Abivax shares soar on mid-stage HIV results
- Paris-based biotech Abivax's shares have more than doubled on the news of a successful Phase 2a trial, climbing to $19.70 by market close on Tuesday.
- Treatment with ABX464 in addition to current anti-retroviral treatment reduced the reservoirs of the virus in the blood as measured by HIV DNA in peripheral blood mononuclear cells (PBMCs). The number of viral DNA copies per PBMC, a standard biomarker for viral load, dropped by between 27% and 67% in half of the ABX464-treated patients, who also received anti-retrovirals.
- The primary endpoint of the ABX464-004 trial was safety. There were no severe adverse events and the drug was well tolerated.
After decades of research and treatment experience, a diagnosis of HIV infection is no longer a death sentence for the 1.2 million people across the U.S. who carry the virus. However, while correct treatment can get viral load down to sometimes undetectable levels, they have no impact on the pools of infected immune cells lying dormant in the blood, brain, gut and lymph nodes. This is why the breakthrough from Abivax, a small French biotech with only two drugs in clinical development, is so significant, and why the company's share price has more than doubled.
"This is the first time we see a signal with any therapeutic candidate that it may be possible to reduce HIV reservoirs in patients. Now we are looking forward to learn how this drug can be optimized to be part of a multi-target approach to further reduce the viral reservoir," Linos Vandekerckhove, head of the HIV Cure Research Center at the University of Ghent, Belgium, and one of the lead investigators, explained.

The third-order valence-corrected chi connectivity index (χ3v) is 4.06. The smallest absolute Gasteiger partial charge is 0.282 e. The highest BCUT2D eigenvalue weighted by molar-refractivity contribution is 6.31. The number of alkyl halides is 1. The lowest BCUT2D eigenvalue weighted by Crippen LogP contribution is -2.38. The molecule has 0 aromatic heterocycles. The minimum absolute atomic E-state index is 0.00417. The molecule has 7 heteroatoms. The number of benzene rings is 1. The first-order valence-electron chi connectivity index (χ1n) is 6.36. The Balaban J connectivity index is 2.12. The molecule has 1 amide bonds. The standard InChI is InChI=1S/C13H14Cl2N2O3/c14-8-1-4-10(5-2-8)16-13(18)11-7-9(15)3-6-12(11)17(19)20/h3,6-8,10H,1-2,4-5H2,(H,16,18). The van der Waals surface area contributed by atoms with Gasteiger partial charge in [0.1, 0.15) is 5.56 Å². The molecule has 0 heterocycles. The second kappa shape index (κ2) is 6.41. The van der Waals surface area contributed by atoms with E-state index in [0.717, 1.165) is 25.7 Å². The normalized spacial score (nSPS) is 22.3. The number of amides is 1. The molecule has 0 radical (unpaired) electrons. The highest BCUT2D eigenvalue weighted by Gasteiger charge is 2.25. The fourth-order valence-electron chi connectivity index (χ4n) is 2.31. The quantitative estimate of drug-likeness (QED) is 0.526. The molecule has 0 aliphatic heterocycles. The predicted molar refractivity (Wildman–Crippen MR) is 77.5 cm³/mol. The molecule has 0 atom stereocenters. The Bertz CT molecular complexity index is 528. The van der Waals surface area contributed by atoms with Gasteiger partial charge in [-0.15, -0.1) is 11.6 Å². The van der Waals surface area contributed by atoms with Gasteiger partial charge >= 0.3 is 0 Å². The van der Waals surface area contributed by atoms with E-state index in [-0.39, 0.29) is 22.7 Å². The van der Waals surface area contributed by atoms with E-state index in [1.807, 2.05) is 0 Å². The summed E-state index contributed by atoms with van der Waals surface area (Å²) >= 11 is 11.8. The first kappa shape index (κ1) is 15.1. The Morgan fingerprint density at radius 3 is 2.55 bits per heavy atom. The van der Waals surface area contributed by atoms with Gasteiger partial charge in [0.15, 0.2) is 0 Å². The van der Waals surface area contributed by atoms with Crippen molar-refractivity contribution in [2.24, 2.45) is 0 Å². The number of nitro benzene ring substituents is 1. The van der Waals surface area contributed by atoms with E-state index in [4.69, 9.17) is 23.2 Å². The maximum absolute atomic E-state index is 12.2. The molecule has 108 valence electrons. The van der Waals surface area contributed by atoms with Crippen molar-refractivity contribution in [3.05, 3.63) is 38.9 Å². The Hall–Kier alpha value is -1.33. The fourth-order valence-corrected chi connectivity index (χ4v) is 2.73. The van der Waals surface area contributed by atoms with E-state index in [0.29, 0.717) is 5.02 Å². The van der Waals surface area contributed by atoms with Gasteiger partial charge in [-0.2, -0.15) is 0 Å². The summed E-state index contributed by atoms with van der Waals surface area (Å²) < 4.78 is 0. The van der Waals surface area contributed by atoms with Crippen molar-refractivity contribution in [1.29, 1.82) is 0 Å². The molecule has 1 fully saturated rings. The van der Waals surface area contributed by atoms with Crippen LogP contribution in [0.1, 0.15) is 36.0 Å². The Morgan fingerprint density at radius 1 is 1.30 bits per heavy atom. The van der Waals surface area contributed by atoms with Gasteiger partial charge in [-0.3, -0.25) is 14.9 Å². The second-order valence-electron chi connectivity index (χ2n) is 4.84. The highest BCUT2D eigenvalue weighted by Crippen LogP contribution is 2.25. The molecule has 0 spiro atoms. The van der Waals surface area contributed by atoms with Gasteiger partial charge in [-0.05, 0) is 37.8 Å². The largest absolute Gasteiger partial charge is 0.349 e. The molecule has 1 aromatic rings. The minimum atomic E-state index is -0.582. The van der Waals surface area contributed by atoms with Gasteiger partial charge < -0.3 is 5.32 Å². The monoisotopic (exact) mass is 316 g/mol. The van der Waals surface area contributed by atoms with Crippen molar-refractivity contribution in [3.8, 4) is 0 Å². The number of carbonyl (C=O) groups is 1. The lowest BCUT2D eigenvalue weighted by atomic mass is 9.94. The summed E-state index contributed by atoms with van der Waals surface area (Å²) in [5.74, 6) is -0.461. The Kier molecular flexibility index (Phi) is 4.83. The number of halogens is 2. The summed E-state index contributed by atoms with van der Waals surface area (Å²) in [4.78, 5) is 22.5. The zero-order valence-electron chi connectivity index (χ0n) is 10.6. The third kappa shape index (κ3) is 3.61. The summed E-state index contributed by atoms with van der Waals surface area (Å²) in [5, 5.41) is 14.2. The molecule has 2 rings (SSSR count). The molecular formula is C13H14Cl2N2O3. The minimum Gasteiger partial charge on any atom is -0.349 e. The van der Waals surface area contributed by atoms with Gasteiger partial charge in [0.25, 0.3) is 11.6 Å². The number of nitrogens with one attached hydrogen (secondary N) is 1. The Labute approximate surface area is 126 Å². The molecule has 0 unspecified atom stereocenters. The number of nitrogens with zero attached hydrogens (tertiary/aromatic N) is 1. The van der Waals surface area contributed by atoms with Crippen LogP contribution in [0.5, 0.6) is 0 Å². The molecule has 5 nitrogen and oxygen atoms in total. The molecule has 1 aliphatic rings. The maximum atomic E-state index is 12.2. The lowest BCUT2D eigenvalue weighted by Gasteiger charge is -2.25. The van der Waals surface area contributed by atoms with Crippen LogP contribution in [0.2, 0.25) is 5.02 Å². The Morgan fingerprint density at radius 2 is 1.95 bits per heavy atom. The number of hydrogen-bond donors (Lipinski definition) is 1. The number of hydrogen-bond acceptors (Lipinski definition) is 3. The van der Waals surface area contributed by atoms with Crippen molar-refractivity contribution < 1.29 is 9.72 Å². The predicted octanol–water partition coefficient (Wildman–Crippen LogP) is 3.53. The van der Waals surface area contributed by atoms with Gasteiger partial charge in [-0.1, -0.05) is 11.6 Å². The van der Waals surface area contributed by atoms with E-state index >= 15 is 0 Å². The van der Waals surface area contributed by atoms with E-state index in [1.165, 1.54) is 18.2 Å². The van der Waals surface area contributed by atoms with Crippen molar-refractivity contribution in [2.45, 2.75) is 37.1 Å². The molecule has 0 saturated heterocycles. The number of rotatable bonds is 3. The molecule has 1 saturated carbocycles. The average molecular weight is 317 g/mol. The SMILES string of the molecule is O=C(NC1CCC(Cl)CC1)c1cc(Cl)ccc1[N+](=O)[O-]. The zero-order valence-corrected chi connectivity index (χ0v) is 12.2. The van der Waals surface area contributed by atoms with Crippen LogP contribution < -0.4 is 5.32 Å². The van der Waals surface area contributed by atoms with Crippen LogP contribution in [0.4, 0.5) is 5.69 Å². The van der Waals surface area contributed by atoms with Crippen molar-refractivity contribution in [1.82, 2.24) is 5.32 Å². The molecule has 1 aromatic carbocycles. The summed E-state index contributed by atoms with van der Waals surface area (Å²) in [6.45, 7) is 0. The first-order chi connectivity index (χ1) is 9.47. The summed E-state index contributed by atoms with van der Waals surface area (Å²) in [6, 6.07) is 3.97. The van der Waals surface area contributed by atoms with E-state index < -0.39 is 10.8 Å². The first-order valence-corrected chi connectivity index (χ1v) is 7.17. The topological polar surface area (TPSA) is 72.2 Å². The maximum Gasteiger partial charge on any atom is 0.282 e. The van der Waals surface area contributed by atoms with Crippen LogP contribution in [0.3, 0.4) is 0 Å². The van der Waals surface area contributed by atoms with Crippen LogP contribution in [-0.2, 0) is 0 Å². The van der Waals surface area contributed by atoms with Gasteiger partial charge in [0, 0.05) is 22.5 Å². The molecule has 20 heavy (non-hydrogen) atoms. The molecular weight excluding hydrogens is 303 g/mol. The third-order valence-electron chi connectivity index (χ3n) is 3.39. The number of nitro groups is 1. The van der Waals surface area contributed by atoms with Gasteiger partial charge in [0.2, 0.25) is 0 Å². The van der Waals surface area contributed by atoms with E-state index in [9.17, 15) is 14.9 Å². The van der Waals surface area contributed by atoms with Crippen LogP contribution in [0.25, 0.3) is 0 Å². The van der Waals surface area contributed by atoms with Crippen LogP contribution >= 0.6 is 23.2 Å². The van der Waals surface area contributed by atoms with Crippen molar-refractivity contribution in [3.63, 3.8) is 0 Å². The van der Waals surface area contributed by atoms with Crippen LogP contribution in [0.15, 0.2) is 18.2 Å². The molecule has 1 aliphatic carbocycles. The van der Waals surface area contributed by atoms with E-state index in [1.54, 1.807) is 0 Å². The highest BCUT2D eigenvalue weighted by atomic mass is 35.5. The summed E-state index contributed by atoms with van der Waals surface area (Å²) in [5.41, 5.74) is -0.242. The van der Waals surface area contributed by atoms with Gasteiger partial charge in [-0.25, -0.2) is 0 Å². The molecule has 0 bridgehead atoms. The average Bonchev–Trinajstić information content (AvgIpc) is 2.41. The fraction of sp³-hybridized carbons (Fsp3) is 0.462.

More research is needed, and Abivax's parallel study looking at HIV load in gut reservoirs is ongoing. Based on the positive outcome of the blood study, the company plans to extend the treatment period to look at longer-term effects. Initial results from the gut study are expected in the third quarter of 2017.
Norwegian company Bionor is also aiming for a functional HIV cure with its therapeutic vaccine Vacc-4x. Rather than reducing or eradicating the virus using an antiviral — as in Abivax's approach — Vacc-4x uses the patient's immune system to keep the virus levels low. In the REDUC study, combining Vacc-4x with Celgene's romidepsin cut the latent HIV reservoir by 40%, with viral load below detection in 11 of 17 patients.
- Abivax Press release
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